I wear a riding helmet when I ride. And I think it’s important that other people do too. In recognition of International Helmet Awareness Day, I want to address some of the common myths I hear about horseback riding helmets:
- Only horses with behavioral problems are dangerous. Guess what: ALL horses are potentially dangerous. Bucking, bolting, kicking, rearing, tripping, spooking… these are natural horse behaviors that even the best-trained horse may do unexpectedly in the wrong situation. Simply falling from a horse that is standing still can be potentially harmful to your head–a fall from only two feet can cause permanent brain damage. The most devastating blow to a helmet I’ve ever seen occurred when my experienced friend fell on her 20-year-old schoolmaster, one of the safest horses I know.
- Adults don’t need to wear helmets. Certainly, adults have the freedom to make their own decisions, including decisions that are risky. But that doesn’t mean that adults are free from the threat of injury when they ride. Even if the only reason an adult rider chooses to wear a helmet is to be a role model to his or her kids, I think that is reason enough!
- Only bad riders need to wear helmets. No, no, no… Every rider has the potential to fall off. Head injuries happen to professional riders and beginner riders alike–in fact, International Helmet Awareness Day started after the professional dressage rider, Courtney King Dye, sustained a serious head injury when a horse she was riding tripped in a flat riding arena. Additionally, any person who has ever had a concussion before (from riding horses or otherwise), is more at risk for serious head injury.
- You only need a helmet if you fall off. As someone who grew up riding a very naughty pony, I learned there are other ways to hurt your head besides falling off. A helmet has protected me when my pony ran me under tree branches, when horses have tripped and fallen, and when I was handling horses on the ground.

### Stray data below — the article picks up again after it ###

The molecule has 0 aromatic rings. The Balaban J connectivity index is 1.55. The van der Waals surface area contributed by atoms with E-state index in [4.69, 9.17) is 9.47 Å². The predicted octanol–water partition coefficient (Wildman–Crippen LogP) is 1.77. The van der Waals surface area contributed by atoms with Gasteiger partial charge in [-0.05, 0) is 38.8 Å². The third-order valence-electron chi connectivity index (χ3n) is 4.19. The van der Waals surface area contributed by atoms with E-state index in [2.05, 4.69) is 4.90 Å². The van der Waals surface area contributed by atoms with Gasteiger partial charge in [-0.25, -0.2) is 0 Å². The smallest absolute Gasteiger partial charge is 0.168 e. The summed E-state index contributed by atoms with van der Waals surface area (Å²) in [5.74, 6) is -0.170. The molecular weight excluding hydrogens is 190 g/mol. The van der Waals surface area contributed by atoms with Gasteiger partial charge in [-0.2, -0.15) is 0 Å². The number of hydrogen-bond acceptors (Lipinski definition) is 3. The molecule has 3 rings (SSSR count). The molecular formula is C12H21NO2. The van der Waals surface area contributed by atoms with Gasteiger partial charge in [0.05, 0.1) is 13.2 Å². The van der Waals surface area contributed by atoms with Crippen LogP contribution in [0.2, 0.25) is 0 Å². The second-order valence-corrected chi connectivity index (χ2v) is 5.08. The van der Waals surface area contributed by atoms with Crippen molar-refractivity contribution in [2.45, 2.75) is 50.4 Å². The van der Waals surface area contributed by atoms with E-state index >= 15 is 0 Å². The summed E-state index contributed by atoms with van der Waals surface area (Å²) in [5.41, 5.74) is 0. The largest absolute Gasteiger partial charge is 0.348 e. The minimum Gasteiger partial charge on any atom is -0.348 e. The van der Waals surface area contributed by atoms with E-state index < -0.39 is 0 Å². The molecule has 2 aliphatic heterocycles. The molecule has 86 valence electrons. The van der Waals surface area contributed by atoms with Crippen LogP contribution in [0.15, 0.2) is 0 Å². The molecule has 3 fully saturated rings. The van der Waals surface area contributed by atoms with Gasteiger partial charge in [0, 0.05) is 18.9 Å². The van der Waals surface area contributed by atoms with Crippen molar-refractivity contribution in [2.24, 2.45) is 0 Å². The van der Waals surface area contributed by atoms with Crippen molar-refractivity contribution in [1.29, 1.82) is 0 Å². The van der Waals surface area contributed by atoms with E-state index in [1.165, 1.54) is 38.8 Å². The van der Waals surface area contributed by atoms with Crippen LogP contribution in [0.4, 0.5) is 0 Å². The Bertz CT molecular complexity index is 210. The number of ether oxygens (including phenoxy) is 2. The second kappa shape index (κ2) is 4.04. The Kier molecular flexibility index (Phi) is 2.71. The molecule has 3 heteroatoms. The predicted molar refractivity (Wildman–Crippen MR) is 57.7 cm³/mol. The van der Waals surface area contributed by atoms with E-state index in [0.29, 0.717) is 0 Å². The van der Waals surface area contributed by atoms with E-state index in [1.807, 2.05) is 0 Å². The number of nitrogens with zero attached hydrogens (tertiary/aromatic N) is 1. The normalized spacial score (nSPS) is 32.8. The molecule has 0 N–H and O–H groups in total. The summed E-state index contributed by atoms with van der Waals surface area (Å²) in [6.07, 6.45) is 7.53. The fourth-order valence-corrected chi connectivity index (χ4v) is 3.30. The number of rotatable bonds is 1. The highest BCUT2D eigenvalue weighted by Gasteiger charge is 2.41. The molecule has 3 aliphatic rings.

- Wearing a helmet means I don’t trust my horse. Even the best horse or rider makes mistakes. Choosing to wear a helmet won’t offend your horse, nor will it reflect poorly on your relationship together. Making your own safety a priority when you ride has nothing to do with whether or not your trust your horse; it has everything to do with your respect for yourself and the people who care about you.
- I will score lower in competition if I wear a helmet. This isn’t true. And if it is true in your discipline, then choose a new discipline or pride yourself on being a helmet-wearing trendsetter. Remember when Charlotte Dujardin won an Olympic gold medal wearing a helmet in dressage–a sport that has coveted the traditional top hat for decades?
- Helmets are too expensive. I’ll admit: designer helmets can be pretty expensive. But you don’t have to have a designer helmet. If your helmet is ASTM (American Society for Testing Materials), SEI (Safety Equipment Institute) approved and fits properly, then it’s good enough. Paying $40-$60 for a helmet is much cheaper than paying the costs of treating a debilitating head injury.
- This one helmet will last forever. Replace your helmet according to the manufacturer’s guidelines or if your helmet hits the ground (from a fall or from being dropped).
To see what other riders think about wearing helmets, check out the hashtags #mindyourmelon or #helmetawarenessday
Helmets don’t slow you down; they don’t hold you back. In 2012 my Haflinger Pip and I competed in and won the Extreme Cowboy Race wearing an English-style helmet.